“Experiencing Alice Cooper: A Listener’s Companion” by Ian Chapman (Rowman & Littlefield, 2018) is a track by track description of every album by the Hall of Fame Godfather of Shock Rock.
The compilation is one in a series of “Experiencing” titles, where the writer walks the reader through each album , song by song, and puts their opinions on the songs. Even though the opinions in this book is kept to a minimum, Chapman details the songs, its run time, and a small bit of information about the tracks.
The writing, as told in the beginning, is not a biography of Alice Cooper, or the band members; the author leaves that to the respected autobiographies by the band members, but it is a nice go to book for those that want a quick reference of the albums or songs. Each album covered has the year released, the track listings, and the U.S. and U.K. chart position of the album. There is also a nice timeline at the beginning of the book detailing the history of Alice Cooper.
The albums covers Cooper’s whole career, from the band’s first album, “Pretties For You” in 1969, all the way to 2017’s “Paranormal.” The chapters are set into two or three years of the albums, for instance Chapter 2 covers the years 1971-1973, and Chapter 6 details 1986-1989 (Chapter 3 is the only one covering one whole album, which is 1975’s “Welcome to My Nightmare.”)
Even though the writing is not a historical biography, Chapman’s take on some of the songs and albums are interesting, especially since he is from New Zealand, which shows the worldwide appeal of Alice Cooper. It is interesting to read a person from another country’s take on Cooper’s work, where an album may have sold better in that country as opposed to North America.
Chapman adds in the book the two times he saw Alice Cooper in concert; during the “Nightmare” tour in 1977, and when Cooper opened for Motley Crue in 2015, including the set list for both concerts. He writes that the 2015 show was filled with all of Cooper’s hits (including compliments for the great Nita Strauss playing guitar for Cooper) , while Motley had some filler songs in it. Seeing Cooper twice in concert myself, in 1996 (opening for The Scorpions, which Cooper blew the headliners off the stage) and in 2003 on his “Bare Bones” tour, I can attest to how awesome a show Cooper and his crew puts on.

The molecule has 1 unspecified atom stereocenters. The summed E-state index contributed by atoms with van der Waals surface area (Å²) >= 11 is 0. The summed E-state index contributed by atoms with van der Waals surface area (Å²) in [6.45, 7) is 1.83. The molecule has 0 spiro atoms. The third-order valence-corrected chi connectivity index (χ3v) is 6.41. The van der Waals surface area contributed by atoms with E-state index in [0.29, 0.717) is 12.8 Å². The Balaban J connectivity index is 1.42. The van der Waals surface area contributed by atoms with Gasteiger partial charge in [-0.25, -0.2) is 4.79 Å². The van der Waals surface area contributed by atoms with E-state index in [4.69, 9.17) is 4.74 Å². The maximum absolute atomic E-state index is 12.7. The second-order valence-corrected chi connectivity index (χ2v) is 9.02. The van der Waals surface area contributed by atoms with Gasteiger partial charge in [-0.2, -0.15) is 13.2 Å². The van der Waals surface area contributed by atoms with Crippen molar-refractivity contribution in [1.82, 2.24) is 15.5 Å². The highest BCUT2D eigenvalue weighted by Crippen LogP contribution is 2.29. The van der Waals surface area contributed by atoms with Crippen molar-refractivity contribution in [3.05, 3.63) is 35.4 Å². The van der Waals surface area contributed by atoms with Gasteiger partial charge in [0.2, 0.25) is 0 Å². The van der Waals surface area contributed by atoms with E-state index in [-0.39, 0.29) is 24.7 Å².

Another nice aspect to the book is how Chapman gives props to some of my favorite Alice Cooper albums, 2000’s “Brutal Planet,” (which he calls Cooper’s heaviest album ever), 2003’s “The Eyes of Alice Cooper” (which he states the “songwriting is tight and concise,” along with the music is “refreshingly raw and direct”), and 2005’s “Dirty Diamond’s” album, which Chapman says that “for anyone looking to discover a relatively unknown gem by the artist, one need look no further than ‘Dirty Diamonds'” (Chapman, 158). These are some of my favorite later Cooper albums, and mostly underrated that many fans here in the U.S. seemed to forgot about.
“Experiencing Alice Cooper” is a book that will not educate the reader on the history or insight of Alice Cooper. This book focuses just on the music. However, throughout the writing, the reader can see that Chapman is a true fan of Alice Cooper, and for those that want to add to their Cooper collection a handy reference for track listings on the albums, this is a book to add. It is an easy read, and has a nice glossy hardback cover to it, which will not easily wear and tear. The die hard Cooper fans may not seek this book out for inside information that they may not have already known, but Chapman’s collection is a nice piece of writing.
The review copy of this title was given courtesy of Rowman & Littlefield Publishing Group
“Experiencing Alice Cooper: A Listener’s Companion” by Ian Chapman (Rowman & Littlefield, 2018 ISBN: 978-1-4422-5770-2 eISBN: 978-1-4422-5771-9) can be found at http://www.rowman.com, or calling 800-462-6420.
For information on Ian Chapman, go to : http://www.ianchapman.co.nz/